Civil Servants and Politics

Mauritius Times – 60 Years Ago

By Somduth Bhuckory

The two open letters of Mr Malcolm de Chazal to His Excellency the Governor have set the ball rolling. People have started talking about the rights of civil servants to engage in public activities.

All that is generally known today about the part that civil servants can play in public life may be summed up as follows: Civil servants are allowed to participate in non-political activities but the political sphere is taboo to them.

It is easy to comprehend such a broad principle in theory but in practice it gives rise to innumerable difficulties because not infrequently it becomes quite difficult to draw a line between what is political and what is not. Borderline cases are legion.

Is it indulging in political activity when Mr Malcolm de Chazal, the civil servant, writes on the visit of Princess Margaret to Mauritius? Is it forbidden for civil servants to express their views on our Income Tax in the way N.M.U. recently wanted them to do?

The official position is far from being clear. Had it been clear N.M.U. would not have asked to clear it up in vain. He asked the P.R.O. to throw some light over the matter to enlighten all concerned. We wonder if the P.R.O, or any other authority including the Secretariat, can offer any cut and dried answer — so fluid this all-important matter is.

But an answer has to be found. There must be a way out somewhere. If we expect civil servants to lead the life of normal citizens, we cannot afford to leave them in a perpetual state of uncertainly. There has been a tremendous political awakening in Mauritius since 1948 when the new constitution came into force. When political parties loom so large on the political scene and when even the man-in-the-street is so alive to politics, do we expect the man-in-the-office to be indifferent to it? If not, shouldn’t he be told what part he has to play?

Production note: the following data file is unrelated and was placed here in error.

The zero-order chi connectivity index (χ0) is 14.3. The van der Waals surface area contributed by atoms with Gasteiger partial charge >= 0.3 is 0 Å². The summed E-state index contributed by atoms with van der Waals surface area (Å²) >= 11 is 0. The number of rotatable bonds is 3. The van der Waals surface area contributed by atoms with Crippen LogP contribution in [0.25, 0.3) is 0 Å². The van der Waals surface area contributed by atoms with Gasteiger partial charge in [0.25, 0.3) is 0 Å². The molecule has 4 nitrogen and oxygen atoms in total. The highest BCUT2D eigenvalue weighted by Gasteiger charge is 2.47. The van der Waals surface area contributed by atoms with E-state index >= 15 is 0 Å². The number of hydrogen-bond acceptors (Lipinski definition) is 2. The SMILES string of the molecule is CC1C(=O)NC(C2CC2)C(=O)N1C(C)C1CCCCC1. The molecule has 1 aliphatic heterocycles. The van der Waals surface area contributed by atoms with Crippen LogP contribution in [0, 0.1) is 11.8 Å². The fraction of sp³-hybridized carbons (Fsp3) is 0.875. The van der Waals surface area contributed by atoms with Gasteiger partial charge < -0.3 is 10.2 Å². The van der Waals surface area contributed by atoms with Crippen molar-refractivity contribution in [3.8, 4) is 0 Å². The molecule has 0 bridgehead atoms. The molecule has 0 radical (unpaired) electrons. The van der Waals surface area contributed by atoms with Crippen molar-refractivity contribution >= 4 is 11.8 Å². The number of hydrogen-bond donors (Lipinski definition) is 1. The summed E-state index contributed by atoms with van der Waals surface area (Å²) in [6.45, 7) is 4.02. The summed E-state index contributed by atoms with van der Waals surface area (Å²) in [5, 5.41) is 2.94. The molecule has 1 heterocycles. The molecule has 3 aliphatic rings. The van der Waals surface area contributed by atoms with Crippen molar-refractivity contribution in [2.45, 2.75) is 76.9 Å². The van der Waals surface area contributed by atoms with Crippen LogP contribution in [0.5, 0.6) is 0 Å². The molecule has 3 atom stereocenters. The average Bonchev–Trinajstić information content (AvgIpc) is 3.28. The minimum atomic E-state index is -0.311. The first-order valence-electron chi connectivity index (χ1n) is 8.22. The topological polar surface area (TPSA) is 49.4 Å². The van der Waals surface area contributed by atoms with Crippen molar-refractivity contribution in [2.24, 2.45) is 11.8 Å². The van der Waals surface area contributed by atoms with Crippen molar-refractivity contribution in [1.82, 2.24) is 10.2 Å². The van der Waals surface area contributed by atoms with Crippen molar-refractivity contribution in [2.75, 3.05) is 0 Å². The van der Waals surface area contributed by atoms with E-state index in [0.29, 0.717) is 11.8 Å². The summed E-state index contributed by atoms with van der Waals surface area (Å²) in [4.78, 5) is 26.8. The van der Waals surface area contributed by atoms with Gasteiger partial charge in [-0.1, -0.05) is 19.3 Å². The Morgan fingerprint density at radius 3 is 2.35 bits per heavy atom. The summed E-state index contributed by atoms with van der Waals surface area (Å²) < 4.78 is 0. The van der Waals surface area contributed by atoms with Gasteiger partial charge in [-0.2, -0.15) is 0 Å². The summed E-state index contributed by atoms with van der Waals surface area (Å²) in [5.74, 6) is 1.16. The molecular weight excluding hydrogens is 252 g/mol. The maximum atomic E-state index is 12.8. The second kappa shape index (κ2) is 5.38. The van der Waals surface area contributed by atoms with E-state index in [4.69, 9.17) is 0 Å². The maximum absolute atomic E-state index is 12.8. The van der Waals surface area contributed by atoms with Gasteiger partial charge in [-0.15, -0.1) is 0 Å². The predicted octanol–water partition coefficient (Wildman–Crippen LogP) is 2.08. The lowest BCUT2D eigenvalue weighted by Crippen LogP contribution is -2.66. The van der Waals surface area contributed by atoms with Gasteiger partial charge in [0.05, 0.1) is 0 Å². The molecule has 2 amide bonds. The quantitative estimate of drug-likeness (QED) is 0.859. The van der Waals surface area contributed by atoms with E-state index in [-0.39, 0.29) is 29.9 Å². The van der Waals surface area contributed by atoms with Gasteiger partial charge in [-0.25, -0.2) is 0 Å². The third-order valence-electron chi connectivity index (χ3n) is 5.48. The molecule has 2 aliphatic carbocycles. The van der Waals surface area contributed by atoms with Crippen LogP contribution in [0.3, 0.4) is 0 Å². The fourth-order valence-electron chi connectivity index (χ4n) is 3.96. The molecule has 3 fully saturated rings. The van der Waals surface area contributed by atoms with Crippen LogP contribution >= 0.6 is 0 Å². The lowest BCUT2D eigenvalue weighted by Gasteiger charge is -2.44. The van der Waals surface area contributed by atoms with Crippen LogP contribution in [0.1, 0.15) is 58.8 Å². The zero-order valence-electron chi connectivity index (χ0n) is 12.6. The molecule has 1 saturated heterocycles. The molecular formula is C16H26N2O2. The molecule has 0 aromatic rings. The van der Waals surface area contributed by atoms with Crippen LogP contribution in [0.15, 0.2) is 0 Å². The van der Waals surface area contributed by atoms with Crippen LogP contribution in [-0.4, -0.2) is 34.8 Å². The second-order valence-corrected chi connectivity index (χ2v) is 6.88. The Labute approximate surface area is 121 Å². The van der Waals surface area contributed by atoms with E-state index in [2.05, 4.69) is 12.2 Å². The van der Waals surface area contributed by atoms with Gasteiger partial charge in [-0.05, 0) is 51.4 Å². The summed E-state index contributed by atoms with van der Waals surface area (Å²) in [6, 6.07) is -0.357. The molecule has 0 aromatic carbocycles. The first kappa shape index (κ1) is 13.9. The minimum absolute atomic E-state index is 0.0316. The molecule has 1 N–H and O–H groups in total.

Since the institution of village councils, civil servants are playing quite a prominent part in the public life of villages through those councils. They are allowed to stand as candidates, campaign and speak from public platforms. But they are still way form the township Boards and Municipality.

Hoping that the position of civil servants as regards politics will be clearly defined by Government in a near future, we give below an account of an attempt made in England to tackle the same problem.

* * *

A committee of ten members was appointed in 1948 having for chairman Mr J.C. Masterman, O.B.E. It was called the Committee on the Political Activities of Civil Servants. The committee presented its report to the then Chancellor of Exchequer, Rt. Hon Sir Stafford Cripps, who in turn presented it to Parliament in June 1949.

It is a very interesting and thought-provoking report. We wish to take the liberty of quoting freely from it in order to give a good picture of the situation.

The terms of reference of the committee were: “To examine the existing limitations on the political activities (both national and local) which may be undertaken by civilian Government staffs, and to make recommendations as to any changes which may be desirable in the public interest.”